Even though Iowa investigators have access to facial recognition technology, those in the eastern part of the state say they’ve rarely made much use of it.
Iowa is one of 26 states that allow law enforcement agencies to search — or request searches — of state ID photo databases in an attempt to learn the identities of people considered relevant to investigations, according to the Washington Post.
The Iowa Department of Transportation first began using image verification software in 2008 with the intention of preventing driver’s license fraud and identity theft. Since that time, it also has been available to law enforcement agencies — state, local and federal — who might be trying to identify an unknown suspect or witness in a crime.
Mark Lowe, director of the DOT Motor Vehicle Division, said police do not have direct access to the software, but can submit a photo for image verification after proving legal or criminal predicate, which means it will be used for law enforcement purposes. They also fill out a Driver Privacy Protection Act agreement, which prevents police from releasing and using certain personal information from state motor vehicle records.
The 12 million photos in that database represent at least 2.1 million people in the state. Every person with an Iowa driver’s license or state ID is included in the data.
How it works
Once police prove legal or criminal predicate, the image they wish to compare to the database is scanned and turned into a grayscale image.
Next, the facial recognition program locates the eyes and measures the distance between them and key points on the face. That data is stored as a template in a database and can be compared against existing and future measurements from other photographs.
If law enforcement requests to have a photo scanned, the image goes through the same process and is compared against other stored measurements with hopes of finding a match.
The system doesn’t take gender, age or race into account, which can help in situations where a person might try to change their appearance. The software can be adjusted to show varying degrees of precision in a query.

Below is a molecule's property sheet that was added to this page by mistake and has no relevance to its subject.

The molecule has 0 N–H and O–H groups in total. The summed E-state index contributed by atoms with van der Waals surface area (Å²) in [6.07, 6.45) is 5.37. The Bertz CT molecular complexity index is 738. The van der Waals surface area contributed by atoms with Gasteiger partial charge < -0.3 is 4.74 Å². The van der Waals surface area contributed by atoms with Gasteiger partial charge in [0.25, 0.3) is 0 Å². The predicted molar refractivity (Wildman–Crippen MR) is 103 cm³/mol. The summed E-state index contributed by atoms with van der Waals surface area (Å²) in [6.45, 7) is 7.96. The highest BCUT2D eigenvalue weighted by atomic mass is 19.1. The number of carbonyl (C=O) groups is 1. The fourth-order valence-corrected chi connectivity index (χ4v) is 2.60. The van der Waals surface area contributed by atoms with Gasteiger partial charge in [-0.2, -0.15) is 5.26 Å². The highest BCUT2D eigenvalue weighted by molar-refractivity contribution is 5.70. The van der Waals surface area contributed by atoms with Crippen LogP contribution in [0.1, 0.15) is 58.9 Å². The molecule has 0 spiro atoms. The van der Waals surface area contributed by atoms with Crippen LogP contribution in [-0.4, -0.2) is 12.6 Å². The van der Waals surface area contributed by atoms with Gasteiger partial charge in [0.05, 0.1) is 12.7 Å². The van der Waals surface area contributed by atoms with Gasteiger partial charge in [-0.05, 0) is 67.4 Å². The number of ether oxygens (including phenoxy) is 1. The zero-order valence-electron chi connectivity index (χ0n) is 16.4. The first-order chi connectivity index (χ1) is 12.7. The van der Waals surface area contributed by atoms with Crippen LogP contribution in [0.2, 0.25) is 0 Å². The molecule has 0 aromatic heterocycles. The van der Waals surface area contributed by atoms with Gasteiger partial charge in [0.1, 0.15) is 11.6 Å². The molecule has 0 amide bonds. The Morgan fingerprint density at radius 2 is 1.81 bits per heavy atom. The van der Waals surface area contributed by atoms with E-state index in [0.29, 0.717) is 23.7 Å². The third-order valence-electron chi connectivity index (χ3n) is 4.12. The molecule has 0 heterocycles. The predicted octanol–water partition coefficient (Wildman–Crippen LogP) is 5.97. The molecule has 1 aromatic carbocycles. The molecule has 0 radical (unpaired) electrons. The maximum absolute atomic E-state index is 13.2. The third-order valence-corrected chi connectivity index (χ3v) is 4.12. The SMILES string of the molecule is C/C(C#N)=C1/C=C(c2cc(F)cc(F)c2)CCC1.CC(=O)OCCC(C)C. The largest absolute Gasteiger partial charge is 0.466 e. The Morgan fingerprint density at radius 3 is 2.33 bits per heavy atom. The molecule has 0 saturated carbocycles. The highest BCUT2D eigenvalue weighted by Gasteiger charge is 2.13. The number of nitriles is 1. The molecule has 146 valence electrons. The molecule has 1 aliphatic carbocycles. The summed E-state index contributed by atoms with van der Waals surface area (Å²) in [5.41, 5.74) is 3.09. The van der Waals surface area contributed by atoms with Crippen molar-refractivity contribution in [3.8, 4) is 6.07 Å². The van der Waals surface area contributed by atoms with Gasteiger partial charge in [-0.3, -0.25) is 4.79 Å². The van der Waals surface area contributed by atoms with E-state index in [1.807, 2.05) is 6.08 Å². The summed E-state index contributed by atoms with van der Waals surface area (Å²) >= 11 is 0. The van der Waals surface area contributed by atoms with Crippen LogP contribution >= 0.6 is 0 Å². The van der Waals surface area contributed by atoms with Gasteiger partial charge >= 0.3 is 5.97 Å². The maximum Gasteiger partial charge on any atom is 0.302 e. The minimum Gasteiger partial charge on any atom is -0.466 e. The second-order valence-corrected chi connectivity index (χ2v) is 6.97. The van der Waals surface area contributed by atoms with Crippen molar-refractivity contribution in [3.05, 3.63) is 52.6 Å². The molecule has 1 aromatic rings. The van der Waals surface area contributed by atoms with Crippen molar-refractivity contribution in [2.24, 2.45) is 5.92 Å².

Once the system matches the image with templates, staff weeds out obvious mismatches before trying to identify the subject. Police do not rely solely on a match in making an arrest.
“You would still need to go back and do legwork to coordinate that event on that day,” said Paul Steier, a major with the Motor Vehicle Enforcement Office. “It’s not the probable cause we need to make an arrest or get a search warrant.”
The Iowa Department of Public Safety is in the process of creating a similar database for sex offenders. Steier said the state hopes to eventually digitize all mug shots so they can be entered into a facial recognition database to expedite the identification process.
In Eastern Iowa
Steier said his office gets about six requests from law enforcement a week, and, so far, they’ve helped police develop leads that resulted in the capture of fugitives and identification of child predators.
Though Steier said the software also has helped identify at least 700 cases of identity theft since it was initiated, Eastern Iowa law enforcement officials said they haven’t made much use of the technology.
Col. John Stuelke, with the Linn County Sheriff’s Office, said photos of unidentified subjects often come from surveillance cameras which tend to be grainy, black and white, and hard for the software to read.
“Obviously we’d like to have success, but we haven’t had a good photo,” Stuelke said, adding the department has requested verification a handful of times since it was available. “As things get better with technology, I’m sure we’ll be able to make it work better for us, but at this point it really doesn’t.”
Johnson County Sheriff Lonny Pulkrabek said his investigators have not made requests to use the image verification software.
Because the technology is relatively new, Ben Stone, executive director of the Iowa branch of the American Civil Liberties Union, said the DOT should set up more specific regulations for how the software is accessed and used by police.
“You don’t want police to be able to go in there and look around without investigating something specific that their supervisors have authorized,” Stone said. “You also don’t want a situation where you get too many people identified as potentially matching and those people end up getting forced to interact with police officers and they haven’t done anything wrong.”
Lowe said he felt the DOT’s checks and balances were sufficient, adding the department tracks who is accessing the database and why it’s being accessed to prevent abuse.
Though 11 states with facial recognition systems do not allow law enforcement to access them, the Washington Post reports that the general trend is moving toward more sophisticated software with more access.Lowe said the state is currently in the process of upgrading its image verification software, which will improve its accuracy.